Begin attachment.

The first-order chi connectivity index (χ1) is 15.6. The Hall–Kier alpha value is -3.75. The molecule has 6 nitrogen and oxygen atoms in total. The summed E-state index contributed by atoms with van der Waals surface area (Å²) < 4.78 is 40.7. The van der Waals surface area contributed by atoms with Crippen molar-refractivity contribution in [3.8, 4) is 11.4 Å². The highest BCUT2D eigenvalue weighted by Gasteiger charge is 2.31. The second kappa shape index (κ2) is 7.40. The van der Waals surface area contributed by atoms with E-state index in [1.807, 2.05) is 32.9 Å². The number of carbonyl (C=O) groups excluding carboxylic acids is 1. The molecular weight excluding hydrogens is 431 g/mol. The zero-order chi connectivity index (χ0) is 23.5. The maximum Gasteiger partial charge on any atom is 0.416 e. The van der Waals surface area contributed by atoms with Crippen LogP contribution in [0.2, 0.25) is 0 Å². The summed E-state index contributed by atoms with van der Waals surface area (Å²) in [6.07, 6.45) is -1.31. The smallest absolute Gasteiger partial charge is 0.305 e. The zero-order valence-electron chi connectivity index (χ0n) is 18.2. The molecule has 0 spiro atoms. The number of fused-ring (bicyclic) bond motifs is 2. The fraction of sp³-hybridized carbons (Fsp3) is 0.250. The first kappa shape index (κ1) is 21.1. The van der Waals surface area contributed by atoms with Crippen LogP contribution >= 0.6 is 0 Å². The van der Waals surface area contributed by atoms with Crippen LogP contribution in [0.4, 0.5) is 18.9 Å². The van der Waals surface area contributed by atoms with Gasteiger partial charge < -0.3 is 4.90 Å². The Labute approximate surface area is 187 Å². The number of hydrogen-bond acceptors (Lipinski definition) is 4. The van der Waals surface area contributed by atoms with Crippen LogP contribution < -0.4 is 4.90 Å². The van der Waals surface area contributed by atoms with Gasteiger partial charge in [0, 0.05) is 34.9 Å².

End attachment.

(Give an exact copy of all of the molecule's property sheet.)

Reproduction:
The first-order chi connectivity index (χ1) is 15.6. The Hall–Kier alpha value is -3.75. The molecule has 6 nitrogen and oxygen atoms in total. The summed E-state index contributed by atoms with van der Waals surface area (Å²) < 4.78 is 40.7. The van der Waals surface area contributed by atoms with Crippen molar-refractivity contribution in [3.8, 4) is 11.4 Å². The highest BCUT2D eigenvalue weighted by Gasteiger charge is 2.31. The second kappa shape index (κ2) is 7.40. The van der Waals surface area contributed by atoms with E-state index in [1.807, 2.05) is 32.9 Å². The number of carbonyl (C=O) groups excluding carboxylic acids is 1. The molecular weight excluding hydrogens is 431 g/mol. The zero-order chi connectivity index (χ0) is 23.5. The maximum Gasteiger partial charge on any atom is 0.416 e. The van der Waals surface area contributed by atoms with Crippen LogP contribution in [0.2, 0.25) is 0 Å². The summed E-state index contributed by atoms with van der Waals surface area (Å²) in [6.07, 6.45) is -1.31. The smallest absolute Gasteiger partial charge is 0.305 e. The zero-order valence-electron chi connectivity index (χ0n) is 18.2. The molecule has 0 spiro atoms. The number of fused-ring (bicyclic) bond motifs is 2. The fraction of sp³-hybridized carbons (Fsp3) is 0.250. The first kappa shape index (κ1) is 21.1. The van der Waals surface area contributed by atoms with Crippen LogP contribution >= 0.6 is 0 Å². The van der Waals surface area contributed by atoms with Crippen LogP contribution in [0.4, 0.5) is 18.9 Å². The van der Waals surface area contributed by atoms with Gasteiger partial charge < -0.3 is 4.90 Å². The Labute approximate surface area is 187 Å². The number of hydrogen-bond acceptors (Lipinski definition) is 4. The van der Waals surface area contributed by atoms with Crippen LogP contribution < -0.4 is 4.90 Å². The van der Waals surface area contributed by atoms with Gasteiger partial charge in [0, 0.05) is 34.9 Å².